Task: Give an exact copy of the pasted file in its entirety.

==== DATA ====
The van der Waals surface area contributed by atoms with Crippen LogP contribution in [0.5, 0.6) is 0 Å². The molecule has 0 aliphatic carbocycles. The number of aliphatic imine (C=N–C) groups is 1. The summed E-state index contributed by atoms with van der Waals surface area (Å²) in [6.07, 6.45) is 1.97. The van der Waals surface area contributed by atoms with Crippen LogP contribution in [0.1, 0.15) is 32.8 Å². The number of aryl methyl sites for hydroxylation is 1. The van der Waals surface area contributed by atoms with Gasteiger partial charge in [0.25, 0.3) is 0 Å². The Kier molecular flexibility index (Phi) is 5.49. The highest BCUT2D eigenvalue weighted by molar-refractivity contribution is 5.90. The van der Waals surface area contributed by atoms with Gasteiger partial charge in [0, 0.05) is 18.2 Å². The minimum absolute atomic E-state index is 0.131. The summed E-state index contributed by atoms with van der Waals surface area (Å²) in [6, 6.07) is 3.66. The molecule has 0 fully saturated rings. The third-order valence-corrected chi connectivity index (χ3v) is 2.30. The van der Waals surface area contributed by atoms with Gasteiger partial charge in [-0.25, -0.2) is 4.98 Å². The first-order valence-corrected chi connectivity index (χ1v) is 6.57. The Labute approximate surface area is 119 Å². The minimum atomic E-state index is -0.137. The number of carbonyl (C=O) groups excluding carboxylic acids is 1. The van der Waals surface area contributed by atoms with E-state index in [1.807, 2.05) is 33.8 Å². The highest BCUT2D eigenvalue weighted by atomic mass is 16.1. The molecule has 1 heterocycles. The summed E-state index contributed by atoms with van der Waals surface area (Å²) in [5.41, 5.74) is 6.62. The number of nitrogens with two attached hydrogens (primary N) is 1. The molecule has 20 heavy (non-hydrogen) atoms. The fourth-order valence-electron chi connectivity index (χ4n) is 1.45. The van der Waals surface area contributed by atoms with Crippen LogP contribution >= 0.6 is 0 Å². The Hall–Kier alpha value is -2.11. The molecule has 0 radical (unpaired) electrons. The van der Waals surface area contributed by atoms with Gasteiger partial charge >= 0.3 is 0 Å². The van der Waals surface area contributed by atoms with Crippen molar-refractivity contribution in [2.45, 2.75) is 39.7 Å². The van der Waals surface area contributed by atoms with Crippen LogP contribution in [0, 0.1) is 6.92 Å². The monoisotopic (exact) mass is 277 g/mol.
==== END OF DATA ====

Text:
The van der Waals surface area contributed by atoms with Crippen LogP contribution in [0.5, 0.6) is 0 Å². The molecule has 0 aliphatic carbocycles. The number of aliphatic imine (C=N–C) groups is 1. The summed E-state index contributed by atoms with van der Waals surface area (Å²) in [6.07, 6.45) is 1.97. The van der Waals surface area contributed by atoms with Crippen LogP contribution in [0.1, 0.15) is 32.8 Å². The number of aryl methyl sites for hydroxylation is 1. The van der Waals surface area contributed by atoms with Gasteiger partial charge in [0.25, 0.3) is 0 Å². The Kier molecular flexibility index (Phi) is 5.49. The highest BCUT2D eigenvalue weighted by molar-refractivity contribution is 5.90. The van der Waals surface area contributed by atoms with Gasteiger partial charge in [0, 0.05) is 18.2 Å². The minimum absolute atomic E-state index is 0.131. The summed E-state index contributed by atoms with van der Waals surface area (Å²) in [6, 6.07) is 3.66. The molecule has 0 fully saturated rings. The third-order valence-corrected chi connectivity index (χ3v) is 2.30. The van der Waals surface area contributed by atoms with Gasteiger partial charge in [-0.25, -0.2) is 4.98 Å². The first-order valence-corrected chi connectivity index (χ1v) is 6.57. The Labute approximate surface area is 119 Å². The minimum atomic E-state index is -0.137. The number of carbonyl (C=O) groups excluding carboxylic acids is 1. The van der Waals surface area contributed by atoms with E-state index in [1.807, 2.05) is 33.8 Å². The highest BCUT2D eigenvalue weighted by atomic mass is 16.1. The molecule has 1 heterocycles. The summed E-state index contributed by atoms with van der Waals surface area (Å²) in [5.41, 5.74) is 6.62. The number of nitrogens with two attached hydrogens (primary N) is 1. The molecule has 20 heavy (non-hydrogen) atoms. The fourth-order valence-electron chi connectivity index (χ4n) is 1.45. The van der Waals surface area contributed by atoms with Crippen LogP contribution >= 0.6 is 0 Å². The Hall–Kier alpha value is -2.11. The molecule has 0 radical (unpaired) electrons. The van der Waals surface area contributed by atoms with Gasteiger partial charge >= 0.3 is 0 Å². The van der Waals surface area contributed by atoms with Crippen molar-refractivity contribution in [2.45, 2.75) is 39.7 Å². The van der Waals surface area contributed by atoms with Crippen LogP contribution in [0, 0.1) is 6.92 Å². The monoisotopic (exact) mass is 277 g/mol.